Want the House? Write a Letter!

As our CEO Lauren Marrus was catching up on her reading over the weekend, a headline in the Wall Street Journal caught her eye: “Want a House? Write a Letter.” As it turns out, a writing a letter might just be the key to securing real estate in a bidding war.

In a bidding war, penning a note to the seller can dramatically boost a buyer’s odds of success. Leigh Kamping-Carder’s article goes on to present quantitative evidence about the importance of adding a note to your offer to purchase a home.

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Kamping-Carder continues, “ In addition to flattering a seller’s ego—or assuring him or her the home will be cared for—a letter can also signal that the buyer is serious, which translates into a willingness to follow through even if hurdles come up in the sales process.”

I promise that we do not have a direct line to the Journal, but I can say that it’s still a real thing to write a note or letter to make a point.  Now in the time of instant messages, text messages, and email, a handwritten or personalized note or letter rises above the noise more than ever.

If you’d like to write this note on Dempsey & Carroll papers,  we’re here to help! If not, we still encourage you to pick up a pen and #writeitreal.

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A Note From Our CEO

We always think that it’s important to start the New Year on a new note. Our CEO Lauren Marrus shares a few of her thoughts from Bob Greene’s opinion piece in the Wall Street Journal about the importance of making a meaningful resolution for the New Year.DSC_6428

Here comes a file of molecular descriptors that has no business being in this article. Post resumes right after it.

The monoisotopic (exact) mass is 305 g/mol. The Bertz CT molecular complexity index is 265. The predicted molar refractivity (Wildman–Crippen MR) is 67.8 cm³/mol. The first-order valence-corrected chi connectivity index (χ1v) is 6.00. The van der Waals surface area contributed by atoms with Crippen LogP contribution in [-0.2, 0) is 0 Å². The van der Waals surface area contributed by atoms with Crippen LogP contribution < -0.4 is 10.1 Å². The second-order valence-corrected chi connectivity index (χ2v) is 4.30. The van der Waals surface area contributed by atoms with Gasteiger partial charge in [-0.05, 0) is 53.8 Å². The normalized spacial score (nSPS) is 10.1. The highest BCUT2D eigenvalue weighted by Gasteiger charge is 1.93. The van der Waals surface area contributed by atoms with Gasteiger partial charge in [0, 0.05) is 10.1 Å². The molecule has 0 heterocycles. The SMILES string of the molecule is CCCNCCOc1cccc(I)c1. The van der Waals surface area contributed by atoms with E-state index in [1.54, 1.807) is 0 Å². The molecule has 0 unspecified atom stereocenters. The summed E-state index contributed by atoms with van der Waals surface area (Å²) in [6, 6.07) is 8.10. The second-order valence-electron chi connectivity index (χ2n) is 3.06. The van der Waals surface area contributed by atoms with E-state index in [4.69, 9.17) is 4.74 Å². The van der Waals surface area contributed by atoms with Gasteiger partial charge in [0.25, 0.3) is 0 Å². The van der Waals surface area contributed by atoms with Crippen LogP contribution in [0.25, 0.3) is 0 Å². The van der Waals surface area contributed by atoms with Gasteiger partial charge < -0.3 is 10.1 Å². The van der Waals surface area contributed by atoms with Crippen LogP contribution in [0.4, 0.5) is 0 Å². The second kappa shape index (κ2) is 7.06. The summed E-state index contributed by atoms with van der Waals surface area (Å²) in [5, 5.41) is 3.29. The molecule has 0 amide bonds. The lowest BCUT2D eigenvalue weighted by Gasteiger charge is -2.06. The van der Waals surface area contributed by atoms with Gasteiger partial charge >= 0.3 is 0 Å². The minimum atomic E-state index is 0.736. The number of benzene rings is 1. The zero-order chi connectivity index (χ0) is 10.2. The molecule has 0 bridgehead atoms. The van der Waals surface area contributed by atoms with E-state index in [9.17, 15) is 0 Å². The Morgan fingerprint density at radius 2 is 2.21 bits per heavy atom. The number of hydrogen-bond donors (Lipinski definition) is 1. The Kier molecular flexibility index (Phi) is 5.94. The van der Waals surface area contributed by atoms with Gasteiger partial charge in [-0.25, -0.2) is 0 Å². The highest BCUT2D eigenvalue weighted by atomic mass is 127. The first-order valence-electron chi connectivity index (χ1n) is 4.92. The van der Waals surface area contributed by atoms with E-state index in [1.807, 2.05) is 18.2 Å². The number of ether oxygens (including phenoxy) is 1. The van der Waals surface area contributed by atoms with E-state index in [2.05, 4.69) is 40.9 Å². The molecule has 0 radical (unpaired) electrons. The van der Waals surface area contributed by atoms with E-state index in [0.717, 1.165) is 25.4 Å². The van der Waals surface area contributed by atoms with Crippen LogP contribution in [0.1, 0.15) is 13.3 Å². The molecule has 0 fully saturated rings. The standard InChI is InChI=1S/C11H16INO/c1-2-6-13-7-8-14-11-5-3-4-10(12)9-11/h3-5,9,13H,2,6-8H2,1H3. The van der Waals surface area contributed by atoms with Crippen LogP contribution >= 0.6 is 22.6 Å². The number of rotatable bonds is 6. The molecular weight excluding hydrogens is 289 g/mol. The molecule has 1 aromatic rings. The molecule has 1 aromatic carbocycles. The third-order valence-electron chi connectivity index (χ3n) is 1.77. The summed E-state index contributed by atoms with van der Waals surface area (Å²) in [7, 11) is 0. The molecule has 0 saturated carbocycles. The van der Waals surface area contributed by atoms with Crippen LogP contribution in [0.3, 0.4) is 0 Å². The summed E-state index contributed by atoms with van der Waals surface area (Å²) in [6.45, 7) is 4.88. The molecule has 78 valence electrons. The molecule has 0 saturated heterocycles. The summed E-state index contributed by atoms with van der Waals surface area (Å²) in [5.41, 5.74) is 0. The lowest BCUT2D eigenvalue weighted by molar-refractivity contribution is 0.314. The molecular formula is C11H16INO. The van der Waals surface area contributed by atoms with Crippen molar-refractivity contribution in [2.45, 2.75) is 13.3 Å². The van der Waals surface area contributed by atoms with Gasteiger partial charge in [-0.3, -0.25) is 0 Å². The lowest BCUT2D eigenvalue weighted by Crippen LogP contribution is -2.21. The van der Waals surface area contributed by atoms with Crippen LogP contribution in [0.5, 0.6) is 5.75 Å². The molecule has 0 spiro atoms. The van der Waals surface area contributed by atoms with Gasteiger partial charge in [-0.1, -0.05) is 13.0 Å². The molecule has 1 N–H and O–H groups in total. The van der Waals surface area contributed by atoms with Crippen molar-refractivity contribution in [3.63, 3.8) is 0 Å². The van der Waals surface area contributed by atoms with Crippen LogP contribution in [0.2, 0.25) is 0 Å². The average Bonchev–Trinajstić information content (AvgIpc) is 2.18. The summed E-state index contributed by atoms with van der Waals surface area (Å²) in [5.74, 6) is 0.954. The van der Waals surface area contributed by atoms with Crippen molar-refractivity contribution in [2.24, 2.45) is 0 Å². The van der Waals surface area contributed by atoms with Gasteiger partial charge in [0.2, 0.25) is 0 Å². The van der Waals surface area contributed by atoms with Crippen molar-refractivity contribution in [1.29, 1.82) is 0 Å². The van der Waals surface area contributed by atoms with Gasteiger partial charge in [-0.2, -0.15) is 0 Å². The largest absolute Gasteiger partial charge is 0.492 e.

Over the holidays I had lots of time to relax with my family and read books, magazines and lots of newspapers.  On December 29th as I was trying to come up with a meaningful resolution – beyond the usual – I found Bob Greene’s opinion piece in the Wall Street Journal.  Mr. Greene discusses the value to be found in generosity of spirit and quotes frequently from a speech made by Chief Justice John Roberts at his son’s ninth grade graduation. Worth repeating here, I am quoting directly from the speech.

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Chief Justice Roberts says, “Once a week, you should write a note to someone.  Not an email.  A note on a piece of paper.  It will take you exactly 10 minutes.”

He goes on to say that if you do this, for 10 months, “40 people will feel a little more special because you did, and they will think you are very special because of what you did”.

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Many of us already practice this habit – a quick note after a dinner party; a thank you for the business meeting; and a sympathy note all too frequently.  What if we all added in a few more notes to make those around us feel just a little more special?  I, for one, wouldn’t mind feeling just a little bit special every now and then.

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